BLM Week of Action Event Offers Multiple Perspectives on Dance as a Vehicle for Social Change
"I dance not to entertain but to help people better understand each other. Because through dance I have experienced the wordless joy of freedom, I seek it more fully now for my people and for all people everywhere.”
This quote, from dancer, choreographer and anthropologist Pearl Primus, set the stage for a thought-provoking discussion about the intersection of dance and social justice at Manhattan Country School Tuesday evening. Part of the Black Lives Matter Week of Action in Schools, the program, titled “Perspectives: Dance & Social Justice,” featured diverse viewpoints from members of the dance community.
The evening began with a dramatic rendition of “Strange Fruit (1945),” a Primus-choreographed piece about lynching based on Lewis Allan’s poem of the same name, performed by Brandy White and Justin Perez of Nimbus Dance Works. Steven Melendez, a 2001 graduate of MCS and principal dancer with New York Theatre Ballet, served as emcee for the evening. In his opening remarks he made the case for dance as a way to open minds and effect change. He presented archival footage of Alvin Ailey dancers’ 1960s visit to Malaysia in which the black American dancers and their Malay hosts connected through movement. The Malays taught the Ailey representatives some of their cultural dances and the Ailey dancers shared a bit of black American culture through performances of “Revelations” and “Wade in the Water.”
Lèo Holder, son of dancer and Alvin Ailey company co-creator Carmen de Lavallade and dancer, choreographer and actor Geoffrey Holder, joined Steven to share his insights about his parents and their life’s work. He told the story of how his parents met (performing in the 1950s musical “House of Flowers”) and shared some of the experiences they faced as black dancers. The couple’s performance in a Lester Horton production, which received critical acclaim but drew no audience, is just one example of the prejudice they faced.
Another of the evening’s presenters, Gus Solomons jr, faced a different type of prejudice. A dancer, choreographer, actor and writer raised in a predominantly white neighborhood of Boston, Solomons was drawn to crafting abstract, non-objective dances that weren’t born of oppression. “When curators were sent the programs, the white ones categorized me as a black choreographer, and so excluded my work,” said Gus, “and the black ones were puzzled by the notion of pure abstraction and so they [thought] my work appealed to white audiences.” When asked about being a black choreographer, Gus said his standard response is “I’m black, but my dances aren’t about that.”
Following Gus’ presentation, Steven screened film footage of Agnes deMille’s “The Four Marys,” based on the libretto “The Ballad of Mary Hamilton.” In this ballet, performed at the Metropolitan Opera House, a black woman gives birth to an illegitimate child with a white man. She subsequently drowns the baby and is hanged for murder. With “The Four Marys,” deMille, known for the cheerier choreography of musicals such as “Oklahoma,” “Carousel” and “Brigadoon,” explored the darker side of society through a tale of miscegenation during the era of slavery.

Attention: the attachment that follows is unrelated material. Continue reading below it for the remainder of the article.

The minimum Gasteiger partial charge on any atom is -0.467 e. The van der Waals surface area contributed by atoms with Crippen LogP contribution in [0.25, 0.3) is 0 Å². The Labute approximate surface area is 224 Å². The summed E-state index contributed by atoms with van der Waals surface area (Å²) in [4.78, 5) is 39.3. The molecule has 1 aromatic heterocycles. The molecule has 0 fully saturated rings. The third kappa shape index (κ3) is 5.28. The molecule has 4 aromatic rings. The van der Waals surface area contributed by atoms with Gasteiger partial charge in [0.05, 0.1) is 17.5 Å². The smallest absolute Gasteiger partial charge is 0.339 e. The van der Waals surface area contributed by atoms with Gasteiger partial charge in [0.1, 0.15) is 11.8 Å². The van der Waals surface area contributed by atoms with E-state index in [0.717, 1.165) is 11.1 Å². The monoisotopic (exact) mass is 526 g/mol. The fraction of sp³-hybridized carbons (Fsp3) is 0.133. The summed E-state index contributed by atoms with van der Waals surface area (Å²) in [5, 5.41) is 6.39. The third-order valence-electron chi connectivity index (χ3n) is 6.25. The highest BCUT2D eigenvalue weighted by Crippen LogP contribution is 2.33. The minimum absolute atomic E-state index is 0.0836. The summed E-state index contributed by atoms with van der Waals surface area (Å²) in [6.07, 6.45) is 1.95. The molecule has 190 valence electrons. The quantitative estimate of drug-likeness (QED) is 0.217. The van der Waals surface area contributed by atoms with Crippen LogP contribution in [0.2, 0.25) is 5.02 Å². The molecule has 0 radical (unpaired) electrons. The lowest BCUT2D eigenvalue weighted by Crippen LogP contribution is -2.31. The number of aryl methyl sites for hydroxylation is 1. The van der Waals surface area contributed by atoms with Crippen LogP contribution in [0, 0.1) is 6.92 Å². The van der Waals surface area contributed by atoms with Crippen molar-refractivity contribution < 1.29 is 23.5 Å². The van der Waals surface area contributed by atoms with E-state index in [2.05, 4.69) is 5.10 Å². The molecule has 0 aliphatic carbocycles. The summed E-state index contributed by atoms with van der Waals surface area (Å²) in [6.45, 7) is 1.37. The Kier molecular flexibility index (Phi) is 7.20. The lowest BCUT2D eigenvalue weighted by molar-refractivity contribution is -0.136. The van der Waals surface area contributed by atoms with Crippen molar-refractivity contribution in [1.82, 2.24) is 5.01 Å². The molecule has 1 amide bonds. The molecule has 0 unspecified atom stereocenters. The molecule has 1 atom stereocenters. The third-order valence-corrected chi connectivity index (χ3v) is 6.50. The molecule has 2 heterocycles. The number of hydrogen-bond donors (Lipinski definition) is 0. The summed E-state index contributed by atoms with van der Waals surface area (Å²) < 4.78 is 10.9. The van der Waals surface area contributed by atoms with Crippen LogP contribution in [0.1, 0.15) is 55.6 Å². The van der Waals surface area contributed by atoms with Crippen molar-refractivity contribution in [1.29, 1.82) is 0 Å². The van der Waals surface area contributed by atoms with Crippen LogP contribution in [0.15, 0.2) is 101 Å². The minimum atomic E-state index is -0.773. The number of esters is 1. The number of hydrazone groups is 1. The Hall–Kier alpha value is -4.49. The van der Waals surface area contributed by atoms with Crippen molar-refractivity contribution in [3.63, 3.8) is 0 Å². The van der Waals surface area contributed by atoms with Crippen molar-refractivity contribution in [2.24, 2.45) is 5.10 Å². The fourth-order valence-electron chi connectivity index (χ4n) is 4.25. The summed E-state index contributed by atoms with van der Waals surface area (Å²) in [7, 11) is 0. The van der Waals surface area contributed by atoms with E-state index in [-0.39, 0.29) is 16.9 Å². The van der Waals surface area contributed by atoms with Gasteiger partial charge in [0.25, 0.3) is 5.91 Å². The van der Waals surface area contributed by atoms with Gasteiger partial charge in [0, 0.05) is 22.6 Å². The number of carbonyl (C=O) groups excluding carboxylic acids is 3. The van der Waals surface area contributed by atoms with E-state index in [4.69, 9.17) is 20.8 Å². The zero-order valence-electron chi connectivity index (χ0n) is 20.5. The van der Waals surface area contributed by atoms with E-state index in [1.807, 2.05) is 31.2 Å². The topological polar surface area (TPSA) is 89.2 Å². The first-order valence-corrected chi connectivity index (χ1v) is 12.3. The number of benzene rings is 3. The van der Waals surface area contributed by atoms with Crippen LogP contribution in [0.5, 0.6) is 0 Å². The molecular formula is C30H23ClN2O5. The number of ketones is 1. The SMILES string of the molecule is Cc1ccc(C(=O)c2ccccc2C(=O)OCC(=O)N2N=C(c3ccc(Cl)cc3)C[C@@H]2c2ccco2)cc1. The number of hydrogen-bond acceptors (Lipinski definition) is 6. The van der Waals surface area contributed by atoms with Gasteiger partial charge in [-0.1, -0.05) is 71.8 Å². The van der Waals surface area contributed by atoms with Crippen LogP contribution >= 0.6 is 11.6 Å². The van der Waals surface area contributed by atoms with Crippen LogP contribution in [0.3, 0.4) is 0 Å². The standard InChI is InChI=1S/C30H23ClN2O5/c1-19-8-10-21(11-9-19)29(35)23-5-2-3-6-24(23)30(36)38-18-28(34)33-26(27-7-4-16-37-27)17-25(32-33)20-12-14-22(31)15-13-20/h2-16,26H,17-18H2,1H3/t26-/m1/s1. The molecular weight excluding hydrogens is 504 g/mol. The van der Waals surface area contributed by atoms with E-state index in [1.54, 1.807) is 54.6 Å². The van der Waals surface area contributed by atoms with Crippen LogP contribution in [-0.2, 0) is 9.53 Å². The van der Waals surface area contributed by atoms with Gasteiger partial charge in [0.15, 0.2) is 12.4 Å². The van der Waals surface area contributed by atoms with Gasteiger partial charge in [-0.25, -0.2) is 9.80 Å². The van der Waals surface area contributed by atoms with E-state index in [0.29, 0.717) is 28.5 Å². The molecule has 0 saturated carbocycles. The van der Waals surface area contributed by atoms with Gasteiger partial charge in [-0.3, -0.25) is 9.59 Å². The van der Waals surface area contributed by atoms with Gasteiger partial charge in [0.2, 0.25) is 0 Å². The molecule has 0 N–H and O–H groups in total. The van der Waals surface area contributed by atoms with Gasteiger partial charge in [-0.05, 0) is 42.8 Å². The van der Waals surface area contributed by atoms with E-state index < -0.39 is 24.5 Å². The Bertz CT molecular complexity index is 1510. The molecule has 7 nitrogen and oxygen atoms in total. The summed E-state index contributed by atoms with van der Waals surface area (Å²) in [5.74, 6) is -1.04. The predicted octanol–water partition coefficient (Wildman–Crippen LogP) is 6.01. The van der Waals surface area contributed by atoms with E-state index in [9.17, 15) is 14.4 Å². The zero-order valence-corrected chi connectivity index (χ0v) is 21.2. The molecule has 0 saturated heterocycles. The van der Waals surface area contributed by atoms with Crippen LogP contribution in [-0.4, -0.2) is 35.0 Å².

For the next portion of the program, Steven welcomed Samuel Pott, a 1990 MCS graduate. Samuel explained how his time at MCS and the school’s focus on social justice, diversity and equity influenced his work as a dancer and as founding artistic director of Jersey City, New Jersey-based Nimbus Dance Works. He said he makes a conscious effort to ensure that he has a multiracial group of dancers in his company and his works often tackle social justice issues. He is the founder of the School of Nimbus Dance Works, which approaches dance as a meeting point for diverse communities and makes high-quality dance training available to children in Jersey City regardless of their financial background.
Hannah Weeks and Devon Louis, members of Nimbus Dance Works, performed “Fractured Time,” a work in progress choreographed by Darshan Singh Bhuller, which imagines the experience of an interracial couple in middle America in 1968. Following this performance, the presenters engaged in Q&A, with a focus on the role of race in casting. Samuel said he tries to break stereotypes whenever possible. The role of the prima ballerina in “The Nutcracker” is just one example. Traditionally performed by a white woman, Samuel has cast dancers of color in this role. Steven provided an example of the impact diverse casting can have on young, impressionable audiences. After a performance in Fresno, California where Steven played the Cavalier in “The Nutcracker,” he said a little girl told him, “I’ve never seen a black prince before.” Breaking casting traditions can challenge stereotypes and present that world as full of opportunity for future generations.
MCS Director Michèle Solá closed the evening by reflecting on the importance of cultivating these types of conversations. Discussions continued at the post-event wine and cheese reception and are sure to endure in the days, weeks and years to come.